Communist Party (British Section of the Third International)

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The Communist Party (British Section of the Third International) was a Left Communist organisation established at an emergency conference held on 19–20 June 1920 at the International Socialist Club in London . It comprised about 600 people.

The emergency conference was called in preparation for the Communist Unity Convention scheduled for 1 August 1920 in London. Here binding decisions were to be made by majority vote, and the Left Communists wanted to organise themselves against the right at this conference. The initial call was sent out by the Workers Socialist Federation (WSF) and attracted communist groups from Aberdeen, Croydon and Holt, the Gorton Socialist Society, the Manchester Soviet, the Stepney Communist League and the Labour Abstentionist Party.[1]

E. T. Whitehead, of the Labour Abstentionist Party, became the secretary,[2] and T. J. Watkins was elected as treasurer.[3] Workers' Dreadnought, the WSF newspaper edited by Sylvia Pankhurst, was adopted as the official weekly organ of the party, and a provisional Organising Council of 25 members was elected to manage the affairs of the organisation pending a National Conference scheduled for September 1920.[4] Soon there was a dispute with Guy Aldred and the Glasgow Communist Group, who had suspended their support for the Third International on account of their avowed revolutionary parliamentarianism.

In the end the CP(BSTI) withdrew from the Communist Unity Convention, just as Lenin's pamphlet Left-Wing Communism: An Infantile Disorder came out with extracts being quickly translated. Lenin also wrote to the convention urging participation in parliament, something which was agreed by 189 votes to 19.

Meanwhile, the CP(BSTI) sent delegates to the Second Congress of the Third International, at which they were instructed to unite with the Communist Party of Great Britain as founded at that convention. Upon their return a further conference was held in Manchester 18–19 September. Here they voted to accept the conditions of the Second Congress with reservations about taking parliamentary action. Pankhurst argued that the tactic of revolutionary parliamentarianism would be dropped at the next congress. She had been impressed by the size of the abstentionist faction at the congress, and reported that Lenin has said the issue was not important during an informal discussion.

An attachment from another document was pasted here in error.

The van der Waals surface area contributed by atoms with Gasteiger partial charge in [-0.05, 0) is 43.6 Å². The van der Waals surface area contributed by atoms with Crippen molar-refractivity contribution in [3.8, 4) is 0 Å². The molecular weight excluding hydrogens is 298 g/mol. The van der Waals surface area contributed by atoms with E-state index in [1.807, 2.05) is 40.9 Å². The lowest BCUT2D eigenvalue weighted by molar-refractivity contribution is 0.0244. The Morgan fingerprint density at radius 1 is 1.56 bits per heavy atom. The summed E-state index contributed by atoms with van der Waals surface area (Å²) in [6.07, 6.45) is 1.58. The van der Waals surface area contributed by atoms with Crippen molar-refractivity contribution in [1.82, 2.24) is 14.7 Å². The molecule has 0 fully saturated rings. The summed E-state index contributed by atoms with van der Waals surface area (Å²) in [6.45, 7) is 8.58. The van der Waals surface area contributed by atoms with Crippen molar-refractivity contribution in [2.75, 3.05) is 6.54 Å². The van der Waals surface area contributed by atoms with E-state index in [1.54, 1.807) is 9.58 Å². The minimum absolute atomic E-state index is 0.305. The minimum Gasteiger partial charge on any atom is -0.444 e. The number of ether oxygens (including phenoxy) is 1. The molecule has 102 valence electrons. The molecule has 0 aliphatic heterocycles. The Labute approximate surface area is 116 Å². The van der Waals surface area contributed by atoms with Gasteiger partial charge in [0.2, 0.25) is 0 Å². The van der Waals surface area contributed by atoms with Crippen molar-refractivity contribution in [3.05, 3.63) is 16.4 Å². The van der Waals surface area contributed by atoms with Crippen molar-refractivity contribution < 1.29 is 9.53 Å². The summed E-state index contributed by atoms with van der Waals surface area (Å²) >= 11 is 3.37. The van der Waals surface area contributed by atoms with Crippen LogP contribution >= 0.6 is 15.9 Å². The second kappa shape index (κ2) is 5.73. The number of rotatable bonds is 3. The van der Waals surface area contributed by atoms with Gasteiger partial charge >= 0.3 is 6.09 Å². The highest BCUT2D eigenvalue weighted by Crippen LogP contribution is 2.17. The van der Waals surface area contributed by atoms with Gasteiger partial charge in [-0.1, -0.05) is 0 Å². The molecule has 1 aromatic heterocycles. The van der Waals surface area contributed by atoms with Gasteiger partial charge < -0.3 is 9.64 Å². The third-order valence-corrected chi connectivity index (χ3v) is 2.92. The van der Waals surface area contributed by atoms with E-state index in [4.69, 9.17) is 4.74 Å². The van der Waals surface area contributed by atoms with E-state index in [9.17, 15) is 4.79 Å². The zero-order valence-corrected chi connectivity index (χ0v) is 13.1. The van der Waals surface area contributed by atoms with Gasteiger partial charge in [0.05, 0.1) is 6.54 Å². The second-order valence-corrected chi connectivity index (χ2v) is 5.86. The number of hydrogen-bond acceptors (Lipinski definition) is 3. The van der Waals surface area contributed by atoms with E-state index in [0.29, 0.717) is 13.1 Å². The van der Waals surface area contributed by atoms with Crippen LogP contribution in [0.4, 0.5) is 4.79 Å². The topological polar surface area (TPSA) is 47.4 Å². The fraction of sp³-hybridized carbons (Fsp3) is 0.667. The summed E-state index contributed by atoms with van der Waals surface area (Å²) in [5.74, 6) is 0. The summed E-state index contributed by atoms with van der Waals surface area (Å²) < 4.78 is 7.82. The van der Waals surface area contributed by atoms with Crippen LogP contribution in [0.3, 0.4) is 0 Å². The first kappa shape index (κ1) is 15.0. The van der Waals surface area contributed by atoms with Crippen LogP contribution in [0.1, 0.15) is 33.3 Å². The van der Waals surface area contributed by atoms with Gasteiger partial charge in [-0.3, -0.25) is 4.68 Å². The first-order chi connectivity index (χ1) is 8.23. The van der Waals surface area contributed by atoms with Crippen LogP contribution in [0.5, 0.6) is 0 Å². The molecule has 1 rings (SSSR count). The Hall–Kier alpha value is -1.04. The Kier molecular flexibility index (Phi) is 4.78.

At the third conference of CP(BSTI), Cardiff, 4 December, the Statutes and Theses of the Third International were accepted, although there was a consensus that they were not bound to parliamentary action. The four Manchester branches saw this as a sell out, and resigned, taking 200 members with them. Whitehead and Pankhurst maintained they still had the freedom to fight for abstentionism within the CPGB, and they formally fused with them at the second Communist Unity Conference in Leeds, January 1921.

In response to this, the Manchester sections of the CP(BSTI) resigned, refusing to join the CPGB.[5] The Glasgow Communist Group inaugurated Red Commune declaring "there is no other party organ in this country ... that stands fearlessly for Communism. They all urge or compromise with, in some shape or form, parliamentarianism". At Easter that year they established the Anti-Parliamentary Communist Federation.


  1. ^ M. A. S. Shipway, Anti-Parliamentary Communism in Britain 1917-1945, vol.1, p.44
  2. ^ M. A. S. Shipway, Anti-Parliamentary Communism in Britain 1917-1945, vol.1, pp.45-46
  3. ^ Klugmann, James (1968). History of the Communist Party of Great Britain. London: Lawrence and Wishart. p. 66.
  4. ^ 'Communist Party (British Section of the Third International)', Workers' Dreadnought, Vol VII No.14 26 June 1919 p
  5. ^ M. A. S. Shipway, Anti-Parliamentary Communism in Britain 1917-1945, vol.1, p.50
  • Anti-Parliamentary Communism: The Movement for Workers' Councils in Britain, 1917 - 1945 by Mark Shipway, 1988
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